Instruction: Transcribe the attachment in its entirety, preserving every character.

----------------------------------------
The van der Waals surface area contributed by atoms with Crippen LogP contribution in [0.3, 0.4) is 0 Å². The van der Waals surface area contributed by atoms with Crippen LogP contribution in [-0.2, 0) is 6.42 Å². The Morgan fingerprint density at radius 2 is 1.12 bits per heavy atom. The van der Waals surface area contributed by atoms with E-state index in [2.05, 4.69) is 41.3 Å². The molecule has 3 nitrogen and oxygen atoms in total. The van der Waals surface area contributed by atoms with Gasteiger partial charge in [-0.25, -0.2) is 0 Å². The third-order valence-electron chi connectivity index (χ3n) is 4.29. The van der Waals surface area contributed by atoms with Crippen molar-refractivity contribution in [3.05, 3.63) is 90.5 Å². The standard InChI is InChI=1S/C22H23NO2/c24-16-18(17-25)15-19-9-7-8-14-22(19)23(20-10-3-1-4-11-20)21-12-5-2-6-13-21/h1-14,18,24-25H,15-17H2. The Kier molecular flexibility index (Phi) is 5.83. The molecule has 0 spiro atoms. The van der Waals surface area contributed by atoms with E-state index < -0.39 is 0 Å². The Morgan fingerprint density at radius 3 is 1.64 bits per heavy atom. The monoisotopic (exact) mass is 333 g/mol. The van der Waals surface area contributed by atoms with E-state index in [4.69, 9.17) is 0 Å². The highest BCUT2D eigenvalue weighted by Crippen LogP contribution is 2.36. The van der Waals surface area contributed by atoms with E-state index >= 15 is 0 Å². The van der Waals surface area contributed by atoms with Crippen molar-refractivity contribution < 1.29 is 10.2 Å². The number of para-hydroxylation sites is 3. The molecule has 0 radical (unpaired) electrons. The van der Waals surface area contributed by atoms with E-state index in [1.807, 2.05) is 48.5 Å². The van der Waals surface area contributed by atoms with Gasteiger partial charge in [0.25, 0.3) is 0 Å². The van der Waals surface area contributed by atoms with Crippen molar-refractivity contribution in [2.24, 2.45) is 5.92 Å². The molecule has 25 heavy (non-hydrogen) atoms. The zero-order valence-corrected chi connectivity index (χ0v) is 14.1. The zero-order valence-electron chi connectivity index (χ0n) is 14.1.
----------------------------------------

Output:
The van der Waals surface area contributed by atoms with Crippen LogP contribution in [0.3, 0.4) is 0 Å². The van der Waals surface area contributed by atoms with Crippen LogP contribution in [-0.2, 0) is 6.42 Å². The Morgan fingerprint density at radius 2 is 1.12 bits per heavy atom. The van der Waals surface area contributed by atoms with E-state index in [2.05, 4.69) is 41.3 Å². The molecule has 3 nitrogen and oxygen atoms in total. The van der Waals surface area contributed by atoms with Gasteiger partial charge in [-0.25, -0.2) is 0 Å². The third-order valence-electron chi connectivity index (χ3n) is 4.29. The van der Waals surface area contributed by atoms with Crippen molar-refractivity contribution in [3.05, 3.63) is 90.5 Å². The standard InChI is InChI=1S/C22H23NO2/c24-16-18(17-25)15-19-9-7-8-14-22(19)23(20-10-3-1-4-11-20)21-12-5-2-6-13-21/h1-14,18,24-25H,15-17H2. The Kier molecular flexibility index (Phi) is 5.83. The molecule has 0 spiro atoms. The van der Waals surface area contributed by atoms with E-state index < -0.39 is 0 Å². The Morgan fingerprint density at radius 3 is 1.64 bits per heavy atom. The monoisotopic (exact) mass is 333 g/mol. The van der Waals surface area contributed by atoms with E-state index in [4.69, 9.17) is 0 Å². The highest BCUT2D eigenvalue weighted by Crippen LogP contribution is 2.36. The van der Waals surface area contributed by atoms with E-state index >= 15 is 0 Å². The van der Waals surface area contributed by atoms with Crippen molar-refractivity contribution < 1.29 is 10.2 Å². The number of para-hydroxylation sites is 3. The molecule has 0 radical (unpaired) electrons. The van der Waals surface area contributed by atoms with E-state index in [1.807, 2.05) is 48.5 Å². The van der Waals surface area contributed by atoms with Gasteiger partial charge in [0.25, 0.3) is 0 Å². The van der Waals surface area contributed by atoms with Crippen molar-refractivity contribution in [2.24, 2.45) is 5.92 Å². The molecule has 25 heavy (non-hydrogen) atoms. The zero-order valence-corrected chi connectivity index (χ0v) is 14.1. The zero-order valence-electron chi connectivity index (χ0n) is 14.1.